You should also brainstorm constraints with team members to identify possible issues. Openness often leads to better problem-solving. Be transparent and allow your team to help you find solutions to your largest challenges. You don’t have all the answers, and science is showing that a group of committed collaborators trumps a single genius for finding amazing solutions. One study revealed that highly engaged employees outperform their peers by as much as 28 percent. The study also revealed that organizations with low employee engagement saw an average decline in operating income of more than 32 percent. Get your people involved.

Remember that constraints may not just be physical. They can also include intangible factors such as ineffective communication, restrictive agency policies, or even poor team morale.

So, you need to decide which factor is your weakest link and focus on it.

Step 2: Manage the Constraint

Once you’ve identified the constraint, you need to figure out how to manage it. What small changes can you make to increase efficiency in this area and cure the problem, without committing to potentially expensive changes?

Your solutions will vary depending on your team, your goals, and the constraint you’re trying to overcome. For example, it might be changing personnel or reevaluating your process and systems to make workflow more efficient, or cross-training team members to give you extra capacity in the constraint. All other organizational processes should also focus on eliminating the constraint. For example, can you move some types of work out of the constrained area and into other processes, thereby eliminating the constraint?

Step 3: Evaluate Performance

Now review how your system is performing with the simple fixes you’ve put into place. Is the constraint still causing a bottleneck? If it is, you need to do whatever you can to solve the issue. For instance, do you need to invest in new equipment, outsource certain tasks, or take on more staff?

Again, you’ll also find it useful to brainstorm possible solutions with people in your team, and to use problem-solving tools to identify the real issues behind the problems you’re having, so that you can come up with good solutions.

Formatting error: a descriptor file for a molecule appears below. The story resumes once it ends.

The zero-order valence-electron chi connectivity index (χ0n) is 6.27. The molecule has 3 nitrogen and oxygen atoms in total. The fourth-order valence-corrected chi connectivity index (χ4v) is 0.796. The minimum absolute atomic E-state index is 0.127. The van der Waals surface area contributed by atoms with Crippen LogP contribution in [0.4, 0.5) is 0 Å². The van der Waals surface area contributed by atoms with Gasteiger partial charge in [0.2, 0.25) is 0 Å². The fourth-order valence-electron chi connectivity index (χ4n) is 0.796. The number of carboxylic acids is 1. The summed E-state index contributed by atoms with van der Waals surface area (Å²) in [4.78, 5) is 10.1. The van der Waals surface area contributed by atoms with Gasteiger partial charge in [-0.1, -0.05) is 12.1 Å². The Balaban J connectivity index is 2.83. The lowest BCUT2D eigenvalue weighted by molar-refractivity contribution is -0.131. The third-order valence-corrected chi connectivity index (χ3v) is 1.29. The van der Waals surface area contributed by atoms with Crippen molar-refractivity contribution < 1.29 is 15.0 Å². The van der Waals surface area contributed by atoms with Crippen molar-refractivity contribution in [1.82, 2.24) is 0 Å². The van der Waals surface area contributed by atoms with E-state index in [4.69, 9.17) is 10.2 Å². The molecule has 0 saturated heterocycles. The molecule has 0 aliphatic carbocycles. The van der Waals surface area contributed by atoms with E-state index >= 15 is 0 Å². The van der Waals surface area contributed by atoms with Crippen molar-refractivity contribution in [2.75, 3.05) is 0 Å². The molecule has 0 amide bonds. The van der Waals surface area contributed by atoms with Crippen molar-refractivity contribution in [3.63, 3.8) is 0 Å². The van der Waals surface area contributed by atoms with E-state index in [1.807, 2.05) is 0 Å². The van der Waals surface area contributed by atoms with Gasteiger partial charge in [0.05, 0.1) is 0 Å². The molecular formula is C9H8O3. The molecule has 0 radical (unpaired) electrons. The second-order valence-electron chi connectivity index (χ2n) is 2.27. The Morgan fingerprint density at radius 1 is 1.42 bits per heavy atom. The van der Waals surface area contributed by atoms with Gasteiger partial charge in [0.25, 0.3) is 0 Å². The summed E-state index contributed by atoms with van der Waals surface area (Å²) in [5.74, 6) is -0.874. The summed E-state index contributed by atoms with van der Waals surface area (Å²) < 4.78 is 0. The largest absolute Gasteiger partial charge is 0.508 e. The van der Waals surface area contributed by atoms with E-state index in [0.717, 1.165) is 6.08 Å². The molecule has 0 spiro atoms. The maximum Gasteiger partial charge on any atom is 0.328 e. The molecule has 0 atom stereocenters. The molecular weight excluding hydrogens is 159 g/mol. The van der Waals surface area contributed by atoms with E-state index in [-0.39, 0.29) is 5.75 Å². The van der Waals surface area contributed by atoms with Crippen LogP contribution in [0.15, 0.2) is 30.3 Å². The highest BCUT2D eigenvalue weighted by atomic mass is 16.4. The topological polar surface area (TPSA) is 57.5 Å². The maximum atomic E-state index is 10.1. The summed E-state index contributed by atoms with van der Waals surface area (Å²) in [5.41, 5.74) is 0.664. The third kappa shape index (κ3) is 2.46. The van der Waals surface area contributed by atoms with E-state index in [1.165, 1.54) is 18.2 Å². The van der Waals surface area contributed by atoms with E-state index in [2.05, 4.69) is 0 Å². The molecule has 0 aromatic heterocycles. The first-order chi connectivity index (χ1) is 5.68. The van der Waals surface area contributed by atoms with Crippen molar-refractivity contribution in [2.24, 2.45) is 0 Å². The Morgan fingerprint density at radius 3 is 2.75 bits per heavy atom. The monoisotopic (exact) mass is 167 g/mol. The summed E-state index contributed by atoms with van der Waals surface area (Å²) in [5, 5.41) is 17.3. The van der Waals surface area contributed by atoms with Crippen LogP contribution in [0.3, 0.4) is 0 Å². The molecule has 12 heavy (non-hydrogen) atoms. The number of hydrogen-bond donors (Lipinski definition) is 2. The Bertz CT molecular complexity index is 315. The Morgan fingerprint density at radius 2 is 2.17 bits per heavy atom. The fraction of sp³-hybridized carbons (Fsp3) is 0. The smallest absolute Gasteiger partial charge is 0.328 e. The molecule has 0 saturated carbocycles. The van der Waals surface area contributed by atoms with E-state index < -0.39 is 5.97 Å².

Once you’ve identified possible solutions, test your ideas for a period of time and be prepared to continue making changes to the solution.

Step 4: Start Over

Once you’ve eliminated the constraint, you can move back to step 1 and identify another constraint. The Goal is to have Continuous Improvement (CI) which is an ongoing effort to make incremental improvements to products, services or processes over time. Processes are constantly audited and modified based on their efficiency, effectiveness and sustainability. CI is often referred to as a management process, but this does not mean that it needs to be executed by managers. Continuous Improvement dictates the decisions and directions of the processes being improved and of its own application.

Note:
Remember that the theory says that every process has at least one constraint. While this may be true, be sensible in how you apply the theory – sometimes removing this constraint will have a minimal impact on performance.

Key Points

The theory says that every system, no matter how well it performs, has at least one constraint that limits its performance. You use the theory by identifying your constraint and restructuring the way that you work so that you can overcome it.

You can minimize constraints and work more efficiently toward accomplishing your goals by working through these steps:

  1. Identify the constraint.
  2. Manage the constraint.
  3. Evaluate performance.
  4. Start over.

About Mark Ting

Mark Ting is a Staff Writer at Torchmark Corporation, writing about American Income Life and National Income Life Insurance Companies. Google+